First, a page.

India and US are planning to revitalise a defence technology sharing pact by putting several new ideas

  • Focus on startups
  • The possibility of exports to identified third nations and focusing on practical industry partnerships.
  • Including setting up of an industry forum that can identify and suggest practical projects that can be taken up in the future.
  • To identify projects for cooperation in the field of space technology.

One of the first priorities of the new government led by Prime Minister Narendra Modi is to take stock of the ‘global strategic partnership’ with the United States (US) which has emerged in recent years as an indispensable partner in India’s economic transformation and the realisation of its aspiration to play a bigger role on the global stage. The defence partnership, a key pillar of the relationship, which has blossomed. USA’s Interests:

  • The US sees the defence partnership in the context of its Building Partner Capacity programmes. It increasingly regards India as a potential ally in dealing with the emerging challenges in the Indo-Pacific, notably China’s growing economic and military assertiveness.
  •  India’s importance as a market for arms supplies, next only to Saudi Arabia, is also a major factor.

India’s interests:

  • India’s immediate objective is to rapidly build its defence capabilities, in order to better deal with potential threats on its northern and western land borders and in the Indian Ocean. It needs the latest technologies to pursue its ambitious ‘Make in India’ programme in defence manufacturing.

Defence engagements:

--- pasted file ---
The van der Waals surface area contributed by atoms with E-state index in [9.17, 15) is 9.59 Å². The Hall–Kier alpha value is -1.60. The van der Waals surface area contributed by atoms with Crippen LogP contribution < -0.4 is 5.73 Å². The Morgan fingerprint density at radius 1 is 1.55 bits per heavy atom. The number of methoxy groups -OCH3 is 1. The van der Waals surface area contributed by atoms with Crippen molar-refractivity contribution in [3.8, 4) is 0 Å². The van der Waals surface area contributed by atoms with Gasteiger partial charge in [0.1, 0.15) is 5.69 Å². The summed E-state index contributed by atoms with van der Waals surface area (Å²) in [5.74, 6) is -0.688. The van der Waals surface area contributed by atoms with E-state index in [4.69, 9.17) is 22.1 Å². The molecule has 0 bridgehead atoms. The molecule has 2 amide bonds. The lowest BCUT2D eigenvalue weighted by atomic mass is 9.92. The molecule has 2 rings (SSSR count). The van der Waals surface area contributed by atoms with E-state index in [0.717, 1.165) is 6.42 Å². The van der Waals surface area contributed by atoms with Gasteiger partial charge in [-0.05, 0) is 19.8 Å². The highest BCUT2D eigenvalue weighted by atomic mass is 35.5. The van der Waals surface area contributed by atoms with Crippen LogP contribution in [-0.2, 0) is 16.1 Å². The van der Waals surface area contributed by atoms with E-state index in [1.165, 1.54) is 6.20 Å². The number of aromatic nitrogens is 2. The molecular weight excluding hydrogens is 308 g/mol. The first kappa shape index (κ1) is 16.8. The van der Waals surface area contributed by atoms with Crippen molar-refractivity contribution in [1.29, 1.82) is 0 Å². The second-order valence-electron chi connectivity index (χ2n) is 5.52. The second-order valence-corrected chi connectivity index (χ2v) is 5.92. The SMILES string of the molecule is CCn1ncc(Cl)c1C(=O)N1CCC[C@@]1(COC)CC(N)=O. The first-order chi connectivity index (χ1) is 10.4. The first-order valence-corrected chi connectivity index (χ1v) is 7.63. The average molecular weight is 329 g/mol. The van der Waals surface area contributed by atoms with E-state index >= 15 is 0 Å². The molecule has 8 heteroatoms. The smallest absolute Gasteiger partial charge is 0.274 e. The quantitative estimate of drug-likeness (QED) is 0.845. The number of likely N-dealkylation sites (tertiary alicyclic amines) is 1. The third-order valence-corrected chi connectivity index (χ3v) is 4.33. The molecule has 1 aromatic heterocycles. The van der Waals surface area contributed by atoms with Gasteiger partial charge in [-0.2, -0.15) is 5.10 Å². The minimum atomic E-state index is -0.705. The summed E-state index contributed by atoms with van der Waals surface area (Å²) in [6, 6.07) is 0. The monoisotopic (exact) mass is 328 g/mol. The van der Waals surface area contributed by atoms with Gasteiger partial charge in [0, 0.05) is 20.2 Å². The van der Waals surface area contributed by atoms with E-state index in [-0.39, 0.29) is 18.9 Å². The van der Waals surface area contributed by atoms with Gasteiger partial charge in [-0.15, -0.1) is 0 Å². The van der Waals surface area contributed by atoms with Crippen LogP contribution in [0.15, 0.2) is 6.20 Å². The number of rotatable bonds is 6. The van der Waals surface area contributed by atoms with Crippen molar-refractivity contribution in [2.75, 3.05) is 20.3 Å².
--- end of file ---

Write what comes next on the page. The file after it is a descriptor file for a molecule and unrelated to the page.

• The first-ever 2+2 dialogue against the backdrop of burgeoning joint exercises such as Cope-India (Air Force), Yudh Abhyas (Army) and Vajra Prahar (Special Forces). The two sides are also increasingly engaged in multi-lateral exercises such as the MALABAR, RED FLAG and RIMPAC, covering the broad expanse of the Indo-Pacific.
  • The US has recently renamed its Pacific Command as the US Indo-Pacific Command (USINDOPACOM), an acknowledgement of the seamless connectivity that binds the Pacific and Indian Oceans and India’s growing importance.
  • India has purchased nearly US$ 18 billion worth of arms from the US, including sophisticated C-17 and C-130J transport planes, state-of-the-art P-8i maritime reconnaissance aircraft, Harpoon missiles, Apache and Chinook helicopters and M777 howitzers. These are among the most sophisticated and lethal platforms of their kind.
  • The agreements signed include Logistics Exchange Memorandum of Association (LEMOA) signed in August 2016. It gives access to both countries and to designated military facilities on either side for the purpose of refuelling and replenishment.
  • BECA: It facilitates the exchange of geospatial information between India and US for both military and civilian use.
  • Fuel Exchange Agreement signed in November 2015, Technical Agreement (TA) on information sharing on  White (merchant) Shipping signed in May 2016 and the Information Exchange Annex (IEA) on Aircraft Carrier Technologies signed in June 2016.
  • DTTI: India and the United States have launched a Defence Technology and Trade Initiative (DTTI)
  •  aimed at simplifying technology transfer policies and exploring possibilities of co-development co-production to invest the defence relationship with strategic value. 
  • COMCASA is meant to facilitate the use of high-end secured communication equipment to be installed on military platforms being sold to India by the US to fully exploit their potential. It essentially provides the legal framework for the transfer of communication security equipment from the US to India that will facilitate interoperability between armed forces of both countries and potentially with other militaries that use US-origin systems for secured data links.